Are you sitting comfortably? Welcome to my Workplace series of podcasts that will help you to navigate those inevitable difficult events at work that are part of being a manager and Leader.
Today I want to talk about how to handle a colleague who takes credit for your work.
In an ideal world, the workplace would be full of people with compatible personalities who get on and want to work towards the same goals. But the reality is that some people just don’t get on, and they have an altogether different agenda.
Getting on and doing well at work can be more of a challenge when you have to deal with a colleague who undermines you in order to advance their own position.
Colleagues like this might exclude you from meetings or decision-making, they might boss you around, or take credit for your work or ideas, and this can cause problems for you and your career.
So what can you do when someone takes credit for your work?
Almost everyone experiences this at one time or another; whether you share an idea with a co-worker and then they pass it off as their own in a meeting, or they work with you on a project then act as if you don’t exist when it comes to claiming the credit for themselves; it can be infuriating.
Because let’s face it, getting credit for your work matters. If you do great work and it gets recognised, it means that the value you bring to the organisation is recognised. The more valuable you are, the better chance you have of being first in line when it comes to promotions, pay rises, and desirable projects.
But when you have worked with others on a project, it’s not always clear who has played the key role, and herein lies the problem. Some people will take that as a green light to take as much credit as possible for themselves. So what if you find yourself in this situation?
First of all, stay calm, even if every fibre of your being wants to call them out for their behaviour and make a scene.
If you confront someone when you’re emotional or angry, you’re less likely to come across as being rational. Leave it for a day or so, so the anger has subsided a little, but it’s not forgotten about.
Next, consider whether you’re jumping to conclusions.
Is your colleague trying to make you look bad and make themselves look good, or did they unintentionally take credit? Did they mention your name a few times in relation to the project or work or did they add their own ideas to the ideas you came with and all you could hear was them taking credit?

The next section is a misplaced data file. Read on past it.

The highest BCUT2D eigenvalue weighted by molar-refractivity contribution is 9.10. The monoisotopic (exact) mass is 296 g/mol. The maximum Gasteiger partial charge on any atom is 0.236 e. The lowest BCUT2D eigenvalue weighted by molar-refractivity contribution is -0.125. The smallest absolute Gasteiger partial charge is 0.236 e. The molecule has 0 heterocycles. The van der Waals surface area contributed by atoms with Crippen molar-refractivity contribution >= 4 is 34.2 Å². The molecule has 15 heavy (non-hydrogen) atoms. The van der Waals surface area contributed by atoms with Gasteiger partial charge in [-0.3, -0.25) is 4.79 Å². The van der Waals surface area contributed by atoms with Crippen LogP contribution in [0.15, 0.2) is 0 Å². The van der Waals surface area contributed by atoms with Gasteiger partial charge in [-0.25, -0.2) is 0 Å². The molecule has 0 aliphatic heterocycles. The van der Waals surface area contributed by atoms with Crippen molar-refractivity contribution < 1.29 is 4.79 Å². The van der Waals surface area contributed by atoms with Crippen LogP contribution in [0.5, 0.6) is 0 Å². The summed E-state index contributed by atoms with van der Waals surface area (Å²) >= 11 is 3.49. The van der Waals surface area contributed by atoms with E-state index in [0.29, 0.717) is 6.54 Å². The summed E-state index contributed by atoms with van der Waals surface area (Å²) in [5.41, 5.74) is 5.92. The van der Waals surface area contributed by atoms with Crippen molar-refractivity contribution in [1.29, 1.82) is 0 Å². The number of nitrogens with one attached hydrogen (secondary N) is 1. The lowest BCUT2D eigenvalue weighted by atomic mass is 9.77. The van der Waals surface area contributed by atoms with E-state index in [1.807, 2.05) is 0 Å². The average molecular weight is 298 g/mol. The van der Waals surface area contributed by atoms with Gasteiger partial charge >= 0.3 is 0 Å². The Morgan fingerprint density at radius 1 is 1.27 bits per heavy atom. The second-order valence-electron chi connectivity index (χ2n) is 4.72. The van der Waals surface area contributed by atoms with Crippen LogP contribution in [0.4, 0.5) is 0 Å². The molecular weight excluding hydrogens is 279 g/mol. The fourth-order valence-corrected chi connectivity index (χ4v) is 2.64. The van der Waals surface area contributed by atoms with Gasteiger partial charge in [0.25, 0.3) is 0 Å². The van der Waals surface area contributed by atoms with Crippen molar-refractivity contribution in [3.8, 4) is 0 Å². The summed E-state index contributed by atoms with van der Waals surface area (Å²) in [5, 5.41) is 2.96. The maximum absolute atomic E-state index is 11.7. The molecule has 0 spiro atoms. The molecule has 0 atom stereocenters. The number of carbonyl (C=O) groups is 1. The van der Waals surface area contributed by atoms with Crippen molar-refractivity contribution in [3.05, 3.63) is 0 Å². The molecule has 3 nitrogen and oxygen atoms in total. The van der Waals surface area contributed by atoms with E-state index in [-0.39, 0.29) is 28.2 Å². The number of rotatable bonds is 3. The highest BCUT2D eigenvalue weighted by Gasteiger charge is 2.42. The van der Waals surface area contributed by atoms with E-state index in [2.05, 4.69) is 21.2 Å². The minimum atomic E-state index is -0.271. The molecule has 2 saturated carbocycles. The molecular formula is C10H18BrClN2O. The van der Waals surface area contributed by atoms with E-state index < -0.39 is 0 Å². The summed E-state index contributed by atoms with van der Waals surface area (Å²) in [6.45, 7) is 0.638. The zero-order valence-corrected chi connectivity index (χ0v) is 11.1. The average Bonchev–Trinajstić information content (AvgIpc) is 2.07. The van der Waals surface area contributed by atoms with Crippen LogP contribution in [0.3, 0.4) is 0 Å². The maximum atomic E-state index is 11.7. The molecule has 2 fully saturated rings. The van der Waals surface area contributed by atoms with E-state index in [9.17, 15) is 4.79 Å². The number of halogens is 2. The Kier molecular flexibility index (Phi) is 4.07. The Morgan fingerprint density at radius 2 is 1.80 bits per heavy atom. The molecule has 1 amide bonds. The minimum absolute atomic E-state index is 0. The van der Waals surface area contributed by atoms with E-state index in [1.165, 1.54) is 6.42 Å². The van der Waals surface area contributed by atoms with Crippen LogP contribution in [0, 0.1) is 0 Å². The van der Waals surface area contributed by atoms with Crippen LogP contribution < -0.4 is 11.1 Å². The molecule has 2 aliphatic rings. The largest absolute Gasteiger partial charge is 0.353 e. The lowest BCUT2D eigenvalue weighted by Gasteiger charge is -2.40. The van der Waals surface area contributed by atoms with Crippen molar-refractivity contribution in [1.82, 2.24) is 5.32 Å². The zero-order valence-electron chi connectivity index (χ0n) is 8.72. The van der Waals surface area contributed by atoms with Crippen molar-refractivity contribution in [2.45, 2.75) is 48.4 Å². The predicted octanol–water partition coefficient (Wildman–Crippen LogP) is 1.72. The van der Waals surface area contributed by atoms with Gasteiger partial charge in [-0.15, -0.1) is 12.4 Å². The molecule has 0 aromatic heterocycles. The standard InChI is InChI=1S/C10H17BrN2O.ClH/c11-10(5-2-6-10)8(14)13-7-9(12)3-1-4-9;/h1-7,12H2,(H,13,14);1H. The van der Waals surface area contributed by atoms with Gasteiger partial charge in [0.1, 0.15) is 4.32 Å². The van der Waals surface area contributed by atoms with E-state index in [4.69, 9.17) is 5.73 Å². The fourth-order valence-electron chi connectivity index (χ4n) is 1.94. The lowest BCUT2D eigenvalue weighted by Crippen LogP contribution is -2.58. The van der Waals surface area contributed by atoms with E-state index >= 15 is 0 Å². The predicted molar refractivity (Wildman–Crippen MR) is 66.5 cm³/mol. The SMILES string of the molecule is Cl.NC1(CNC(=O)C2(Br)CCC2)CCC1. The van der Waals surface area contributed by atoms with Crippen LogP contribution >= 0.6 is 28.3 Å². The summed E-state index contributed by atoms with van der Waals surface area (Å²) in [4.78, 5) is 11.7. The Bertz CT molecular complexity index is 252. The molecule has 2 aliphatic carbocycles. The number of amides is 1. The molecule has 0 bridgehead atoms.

Try asking your colleague about the project or work. This puts the ball in their court; they have to explain why they took credit and thought that it was okay to do so. This usually has a far better result than just coming out and accusing them.
Ask questions like ‘when you talked about the project (or idea), you said ‘I’ instead of ‘we,’ did you intend to do that?
This will show them that you noticed they didn’t acknowledge your involvement and you thought that was wrong.
If at this point, your colleague admits they were wrong, decide how the situation can be remedied. Perhaps talking to a manager or sending out an email thanking everyone who contributed to the project will be enough, but when it’s not, make sure you make your involvement with the work clear.
You can do this by answering questions or providing details on the project when you’re asked, or in meetings, which will demonstrate how much you know. You could also ask another co-worker for backup. For example, if the project comes up in a meeting, you could ask them to ask you questions about it. Answering the questions with your detailed knowledge of the project will make sure everyone knows exactly who was responsible for the work.
If this doesn’t work, and aside from taking credit for work, your colleague is completely undermining you, it’s time to talk to your manager.
It’s important that when you do, you don’t complain about your colleague. What you should do instead is tell your manager that you want to deal with the issues because you want to create good working relationships.
You might discuss with your manager how you can prevent situations like this from recurring, and one of the steps you can take is to always agree on how everyone’s contribution is going to be recognised at the start of a project. Agree on individual responsibilities and put them down in black and white on an email.
A final thought:
If you find yourself feeling very angry at a colleague who has taken credit for your work, remember that this might be coming from a place of insecurity. Nevertheless, your work and ideas are your own, and you are entitled to praise and recognition for a job well done.
I hope that you got some good tips from today’s podcast, and I’ll see you next time for the next one in the series.
This is The People Mentor, signing off.
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